Curfews and lockdowns imposed as public health measures to stem spread of the virus are already making it difficult or impossible for many to provide for their families, it said.
The Geneva-based agency, in a statement naming Syria, Iraq, Yemen, Gaza, Lebanon and Jordan, called for authorities in the volatile region to prepare for a "potentially devastating aftermath" and a "socio-economic earthquake".
"The Middle East is today facing the twin threats of potential mass virus outbreaks in conflict zones and looming socio-economic upheaval. Both crises could have severe humanitarian consequences," said Fabrizio Carboni, ICRC director for the Near and Middle East.
The ICRC statement did not refer to Iran, which has the region's biggest outbreak, but a spokeswoman said it was supporting the Iranian Red Crescent society.
Millions in the Middle East already lack health care, food, water and electricity in conflict-hit countries where prices are rising and infrastructure damaged, the ICRC said.
The ICRC said it had provided its first hygiene kits and protective material for central prisons run by Syria's interior ministry. Carboni disclosed a request to Damascus authorities in an interview with Reuters last month, saying detainees were more vulnerable than the general population.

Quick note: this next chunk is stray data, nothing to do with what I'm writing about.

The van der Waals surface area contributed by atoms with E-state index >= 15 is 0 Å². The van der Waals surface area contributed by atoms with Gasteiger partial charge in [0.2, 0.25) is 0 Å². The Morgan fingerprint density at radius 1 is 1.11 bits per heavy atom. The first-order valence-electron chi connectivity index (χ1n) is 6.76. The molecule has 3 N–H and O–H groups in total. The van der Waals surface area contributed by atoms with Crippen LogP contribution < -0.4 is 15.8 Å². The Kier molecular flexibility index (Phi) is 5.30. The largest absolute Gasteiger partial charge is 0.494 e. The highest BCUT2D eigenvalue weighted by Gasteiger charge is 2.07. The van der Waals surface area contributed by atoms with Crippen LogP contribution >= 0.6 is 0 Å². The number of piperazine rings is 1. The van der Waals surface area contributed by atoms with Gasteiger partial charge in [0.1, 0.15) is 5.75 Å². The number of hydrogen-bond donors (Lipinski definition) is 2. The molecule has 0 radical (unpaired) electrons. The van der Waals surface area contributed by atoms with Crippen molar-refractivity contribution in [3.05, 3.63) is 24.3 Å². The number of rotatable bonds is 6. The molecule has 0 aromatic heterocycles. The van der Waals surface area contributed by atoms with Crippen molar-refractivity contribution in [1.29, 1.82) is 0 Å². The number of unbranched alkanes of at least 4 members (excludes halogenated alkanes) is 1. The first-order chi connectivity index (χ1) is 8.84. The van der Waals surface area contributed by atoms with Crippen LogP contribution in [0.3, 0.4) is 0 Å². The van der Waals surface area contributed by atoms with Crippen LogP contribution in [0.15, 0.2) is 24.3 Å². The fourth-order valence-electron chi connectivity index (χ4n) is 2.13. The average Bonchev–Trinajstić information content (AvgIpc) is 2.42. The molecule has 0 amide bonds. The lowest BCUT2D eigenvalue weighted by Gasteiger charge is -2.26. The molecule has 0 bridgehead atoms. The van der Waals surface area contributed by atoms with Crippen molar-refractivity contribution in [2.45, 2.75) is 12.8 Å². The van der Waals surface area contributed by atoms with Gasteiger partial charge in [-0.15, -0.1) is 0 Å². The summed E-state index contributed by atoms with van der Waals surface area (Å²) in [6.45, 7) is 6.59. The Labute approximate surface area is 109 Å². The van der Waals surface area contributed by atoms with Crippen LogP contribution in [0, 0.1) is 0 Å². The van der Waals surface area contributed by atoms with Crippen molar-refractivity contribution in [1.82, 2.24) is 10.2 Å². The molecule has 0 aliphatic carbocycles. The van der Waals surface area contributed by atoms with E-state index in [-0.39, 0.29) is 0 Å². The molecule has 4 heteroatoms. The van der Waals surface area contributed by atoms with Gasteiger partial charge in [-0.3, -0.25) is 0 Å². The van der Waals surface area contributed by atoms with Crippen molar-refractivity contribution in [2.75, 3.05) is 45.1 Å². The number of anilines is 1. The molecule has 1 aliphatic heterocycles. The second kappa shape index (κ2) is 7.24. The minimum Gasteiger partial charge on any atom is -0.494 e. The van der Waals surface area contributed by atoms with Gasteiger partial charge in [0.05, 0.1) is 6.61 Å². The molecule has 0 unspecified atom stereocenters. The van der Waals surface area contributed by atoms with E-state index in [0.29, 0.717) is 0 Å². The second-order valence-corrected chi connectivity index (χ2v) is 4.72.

Protective equipment including disinfectant has also been donated to health facilities and places of detention across Iraq with more than 45,000 inmates, the statement said.
In Yemen, where a Saudi-led coalition has declared a ceasefire in its conflict with Iran-aligned Houthi movement, the ICRC said: "Our life-saving support to hospitals, clinics and dialysis centres now includes help with their COVID-19 prevention preparations."
In the Gaza Strip, home to around two million Palestinians, the ICRC said it had provided 20,000 masks and other protective materials to the Palestinian Red Cresent Society.
Three of the ICRC's five biggest aid operations worldwide last year were in the Middle East - Syria, Yemen and Iraq. Nearly 40 million people need humanitarain aid in those three countries alone, it said.
The ICRC regional budget this year is 565.5 million Swiss francs ($585.34 million), more than a third for Syria.
"Across the region, we want to increase our support in coming months, especially to people who may be particularly affected like low-income workers, women heading households, farmers and people with disabilities," the statement added.